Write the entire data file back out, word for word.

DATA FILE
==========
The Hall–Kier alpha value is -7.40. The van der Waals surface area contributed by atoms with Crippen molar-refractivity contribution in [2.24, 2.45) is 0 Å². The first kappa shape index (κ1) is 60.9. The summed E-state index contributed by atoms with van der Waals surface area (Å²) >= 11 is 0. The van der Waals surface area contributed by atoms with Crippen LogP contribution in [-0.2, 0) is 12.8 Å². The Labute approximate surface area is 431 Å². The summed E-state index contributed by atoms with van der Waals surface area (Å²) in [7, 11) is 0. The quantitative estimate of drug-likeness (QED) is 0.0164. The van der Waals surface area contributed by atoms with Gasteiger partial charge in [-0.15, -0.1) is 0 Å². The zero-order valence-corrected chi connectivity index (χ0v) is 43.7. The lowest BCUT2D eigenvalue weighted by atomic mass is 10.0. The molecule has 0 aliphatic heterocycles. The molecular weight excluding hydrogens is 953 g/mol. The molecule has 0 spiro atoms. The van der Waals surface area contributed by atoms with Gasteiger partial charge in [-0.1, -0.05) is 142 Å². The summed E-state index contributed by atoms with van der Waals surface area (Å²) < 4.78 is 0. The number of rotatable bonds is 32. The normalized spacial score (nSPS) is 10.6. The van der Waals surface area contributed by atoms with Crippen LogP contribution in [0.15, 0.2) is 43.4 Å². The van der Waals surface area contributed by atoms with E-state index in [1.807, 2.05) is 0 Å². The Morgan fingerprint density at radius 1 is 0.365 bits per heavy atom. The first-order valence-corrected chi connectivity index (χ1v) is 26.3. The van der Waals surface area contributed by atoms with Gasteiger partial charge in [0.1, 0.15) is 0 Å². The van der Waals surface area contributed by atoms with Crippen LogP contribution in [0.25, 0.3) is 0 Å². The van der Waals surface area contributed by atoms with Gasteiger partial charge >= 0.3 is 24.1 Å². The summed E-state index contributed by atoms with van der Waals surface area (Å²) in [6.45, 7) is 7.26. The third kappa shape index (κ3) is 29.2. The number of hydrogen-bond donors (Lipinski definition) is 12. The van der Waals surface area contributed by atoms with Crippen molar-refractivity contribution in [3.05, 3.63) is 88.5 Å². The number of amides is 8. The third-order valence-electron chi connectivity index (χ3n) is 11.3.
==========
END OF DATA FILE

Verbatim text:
The Hall–Kier alpha value is -7.40. The van der Waals surface area contributed by atoms with Crippen molar-refractivity contribution in [2.24, 2.45) is 0 Å². The first kappa shape index (κ1) is 60.9. The summed E-state index contributed by atoms with van der Waals surface area (Å²) >= 11 is 0. The van der Waals surface area contributed by atoms with Crippen LogP contribution in [-0.2, 0) is 12.8 Å². The Labute approximate surface area is 431 Å². The summed E-state index contributed by atoms with van der Waals surface area (Å²) in [7, 11) is 0. The quantitative estimate of drug-likeness (QED) is 0.0164. The van der Waals surface area contributed by atoms with Gasteiger partial charge in [-0.15, -0.1) is 0 Å². The zero-order valence-corrected chi connectivity index (χ0v) is 43.7. The lowest BCUT2D eigenvalue weighted by atomic mass is 10.0. The molecule has 0 aliphatic heterocycles. The molecular weight excluding hydrogens is 953 g/mol. The molecule has 0 spiro atoms. The van der Waals surface area contributed by atoms with Gasteiger partial charge in [-0.1, -0.05) is 142 Å². The summed E-state index contributed by atoms with van der Waals surface area (Å²) < 4.78 is 0. The number of rotatable bonds is 32. The normalized spacial score (nSPS) is 10.6. The van der Waals surface area contributed by atoms with Crippen LogP contribution in [0.15, 0.2) is 43.4 Å². The van der Waals surface area contributed by atoms with E-state index in [1.807, 2.05) is 0 Å². The Morgan fingerprint density at radius 1 is 0.365 bits per heavy atom. The first-order valence-corrected chi connectivity index (χ1v) is 26.3. The van der Waals surface area contributed by atoms with Gasteiger partial charge in [0.1, 0.15) is 0 Å². The van der Waals surface area contributed by atoms with Crippen LogP contribution in [0.25, 0.3) is 0 Å². The van der Waals surface area contributed by atoms with Gasteiger partial charge >= 0.3 is 24.1 Å². The summed E-state index contributed by atoms with van der Waals surface area (Å²) in [6.45, 7) is 7.26. The third kappa shape index (κ3) is 29.2. The number of hydrogen-bond donors (Lipinski definition) is 12. The van der Waals surface area contributed by atoms with Crippen molar-refractivity contribution in [3.05, 3.63) is 88.5 Å². The number of amides is 8. The third-order valence-electron chi connectivity index (χ3n) is 11.3.